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View of Georgetown campus from the Virginia side of the Potomac

View of Georgetown campus from the Virginia side of the Potomac

Women at Georgetown University

This guide is intended as a starting point for finding materials relating to the history of women at Georgetown University

Enslaved Women at Georgetown

The financial records of Georgetown College show that in 1792 William Digges hires an enslaved woman named Sukey out to Georgetown College. This arrangement continues until 1797. The College pays him £10 per year. In addition to Sukey, a number of other enslaved persons work at Georgetown in the first decades of the College's operation, some owned by the Jesuit Order (until 1838 when the Order sells the enslaved people it owns to two Louisiana planters), others hired on a temporary basis from local slave holders. The last enslaved person to work on campus appears to have been Aaron Edmundston who left in March 1862, just weeks before the Compensated Emancipation Act came effect in D.C., ending slavery in the city by paying slave owners for releasing their slaves.  

Researchers interested in learning more about enslaved women on campus should begin by looking at the Georgetown Slavery Archive which presents transcriptions of documents relating to slaveholding by the Maryland Jesuits. These transcriptions are usually accompanied by scans of the original documents. Note that not all the documents on the GSA site relate to enslaved people who worked on Georgetown’s campus. However, items relating to slavery at Georgetown are aggregated together into one collection on the site. The captioning information for the items within this collection will help identify the ones which relate to enslaved women.  Among relevant documents on the site are:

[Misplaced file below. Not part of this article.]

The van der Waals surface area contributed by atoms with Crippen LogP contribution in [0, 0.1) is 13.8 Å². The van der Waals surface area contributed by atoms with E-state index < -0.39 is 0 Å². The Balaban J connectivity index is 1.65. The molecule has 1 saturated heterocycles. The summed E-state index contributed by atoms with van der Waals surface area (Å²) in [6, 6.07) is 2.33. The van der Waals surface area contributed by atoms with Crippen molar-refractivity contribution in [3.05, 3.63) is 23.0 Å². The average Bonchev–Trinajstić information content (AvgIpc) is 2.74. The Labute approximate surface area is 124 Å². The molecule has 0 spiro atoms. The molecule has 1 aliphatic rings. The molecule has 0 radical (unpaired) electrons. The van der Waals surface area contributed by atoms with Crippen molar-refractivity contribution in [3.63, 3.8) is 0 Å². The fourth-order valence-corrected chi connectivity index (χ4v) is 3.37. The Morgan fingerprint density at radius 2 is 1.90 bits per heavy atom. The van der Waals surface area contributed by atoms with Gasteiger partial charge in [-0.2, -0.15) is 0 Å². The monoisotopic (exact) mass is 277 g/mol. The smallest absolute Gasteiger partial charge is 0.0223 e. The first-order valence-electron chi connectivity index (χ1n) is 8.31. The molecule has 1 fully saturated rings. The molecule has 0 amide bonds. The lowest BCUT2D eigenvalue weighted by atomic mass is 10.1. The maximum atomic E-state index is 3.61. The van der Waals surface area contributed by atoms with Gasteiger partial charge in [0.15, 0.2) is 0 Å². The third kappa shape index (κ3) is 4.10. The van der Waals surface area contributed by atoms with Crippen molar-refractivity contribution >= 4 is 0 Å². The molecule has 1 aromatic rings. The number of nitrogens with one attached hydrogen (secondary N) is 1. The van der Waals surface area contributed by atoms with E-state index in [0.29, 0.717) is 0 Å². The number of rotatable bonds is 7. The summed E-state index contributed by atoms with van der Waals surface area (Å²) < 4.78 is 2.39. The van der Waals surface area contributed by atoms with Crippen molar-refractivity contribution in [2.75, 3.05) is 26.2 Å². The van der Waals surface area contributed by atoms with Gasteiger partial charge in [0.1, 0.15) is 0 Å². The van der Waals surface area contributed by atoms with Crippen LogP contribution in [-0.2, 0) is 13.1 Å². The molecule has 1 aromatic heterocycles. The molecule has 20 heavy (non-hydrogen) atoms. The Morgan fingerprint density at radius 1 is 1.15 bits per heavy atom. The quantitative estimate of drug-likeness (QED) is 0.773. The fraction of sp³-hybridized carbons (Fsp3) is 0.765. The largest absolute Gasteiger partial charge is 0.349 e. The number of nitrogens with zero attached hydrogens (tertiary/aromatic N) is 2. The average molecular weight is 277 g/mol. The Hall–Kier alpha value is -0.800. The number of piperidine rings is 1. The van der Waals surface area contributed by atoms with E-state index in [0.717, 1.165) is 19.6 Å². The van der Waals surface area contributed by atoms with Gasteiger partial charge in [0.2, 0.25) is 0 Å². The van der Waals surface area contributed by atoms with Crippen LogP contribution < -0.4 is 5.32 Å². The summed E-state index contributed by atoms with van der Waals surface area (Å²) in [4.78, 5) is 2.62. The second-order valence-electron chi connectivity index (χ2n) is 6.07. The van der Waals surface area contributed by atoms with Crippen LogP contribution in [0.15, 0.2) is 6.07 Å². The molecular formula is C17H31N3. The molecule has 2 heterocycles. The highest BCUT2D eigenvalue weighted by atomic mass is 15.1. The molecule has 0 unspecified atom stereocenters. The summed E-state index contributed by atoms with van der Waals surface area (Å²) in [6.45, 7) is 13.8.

Additional information on Jesuit slaveholding can be found in the  Georgetown College Financial Records: Vault Collection, GTA 000833 and in the Archives of the Maryland Province of the Society of Jesus, GTM 119. These can be examined in the Booth Family Center for Special Collections on the 5th floor of Lauinger Library; request them via the Aeon request system

Please note that some early ledgers from the Georgetown College Financial Records: Vault Collection have been digitized as part of an ongoing project. The digital versions can be accessed via the link above. Researchers should also note that the Archives of the Maryland Province of the Society of Jesus are currently being re-processed and digitized. Researchers are encouraged to consult Booth Family Center staff well in advance of visiting to ensure availability of materials

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